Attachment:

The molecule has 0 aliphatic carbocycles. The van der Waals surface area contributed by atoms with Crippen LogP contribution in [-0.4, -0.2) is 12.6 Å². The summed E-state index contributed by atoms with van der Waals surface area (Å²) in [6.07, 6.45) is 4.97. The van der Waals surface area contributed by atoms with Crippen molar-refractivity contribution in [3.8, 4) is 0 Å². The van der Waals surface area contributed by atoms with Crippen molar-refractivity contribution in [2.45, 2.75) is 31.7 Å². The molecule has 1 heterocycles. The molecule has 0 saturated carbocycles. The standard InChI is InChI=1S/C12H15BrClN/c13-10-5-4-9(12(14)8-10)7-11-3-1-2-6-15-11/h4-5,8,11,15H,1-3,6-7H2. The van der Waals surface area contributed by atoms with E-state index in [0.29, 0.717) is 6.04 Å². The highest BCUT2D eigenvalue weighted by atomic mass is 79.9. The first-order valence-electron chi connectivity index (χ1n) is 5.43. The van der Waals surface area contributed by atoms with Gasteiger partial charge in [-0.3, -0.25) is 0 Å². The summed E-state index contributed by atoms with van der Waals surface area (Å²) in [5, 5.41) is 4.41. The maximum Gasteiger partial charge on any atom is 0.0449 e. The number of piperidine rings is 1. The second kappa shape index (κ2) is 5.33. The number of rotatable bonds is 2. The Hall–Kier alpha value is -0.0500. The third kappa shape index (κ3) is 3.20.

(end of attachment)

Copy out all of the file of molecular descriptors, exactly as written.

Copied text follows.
The molecule has 0 aliphatic carbocycles. The van der Waals surface area contributed by atoms with Crippen LogP contribution in [-0.4, -0.2) is 12.6 Å². The summed E-state index contributed by atoms with van der Waals surface area (Å²) in [6.07, 6.45) is 4.97. The van der Waals surface area contributed by atoms with Crippen molar-refractivity contribution in [3.8, 4) is 0 Å². The van der Waals surface area contributed by atoms with Crippen molar-refractivity contribution in [2.45, 2.75) is 31.7 Å². The molecule has 1 heterocycles. The molecule has 0 saturated carbocycles. The standard InChI is InChI=1S/C12H15BrClN/c13-10-5-4-9(12(14)8-10)7-11-3-1-2-6-15-11/h4-5,8,11,15H,1-3,6-7H2. The van der Waals surface area contributed by atoms with E-state index in [0.29, 0.717) is 6.04 Å². The highest BCUT2D eigenvalue weighted by atomic mass is 79.9. The first-order valence-electron chi connectivity index (χ1n) is 5.43. The van der Waals surface area contributed by atoms with Gasteiger partial charge in [-0.3, -0.25) is 0 Å². The summed E-state index contributed by atoms with van der Waals surface area (Å²) in [5, 5.41) is 4.41. The maximum Gasteiger partial charge on any atom is 0.0449 e. The number of piperidine rings is 1. The second kappa shape index (κ2) is 5.33. The number of rotatable bonds is 2. The Hall–Kier alpha value is -0.0500. The third kappa shape index (κ3) is 3.20.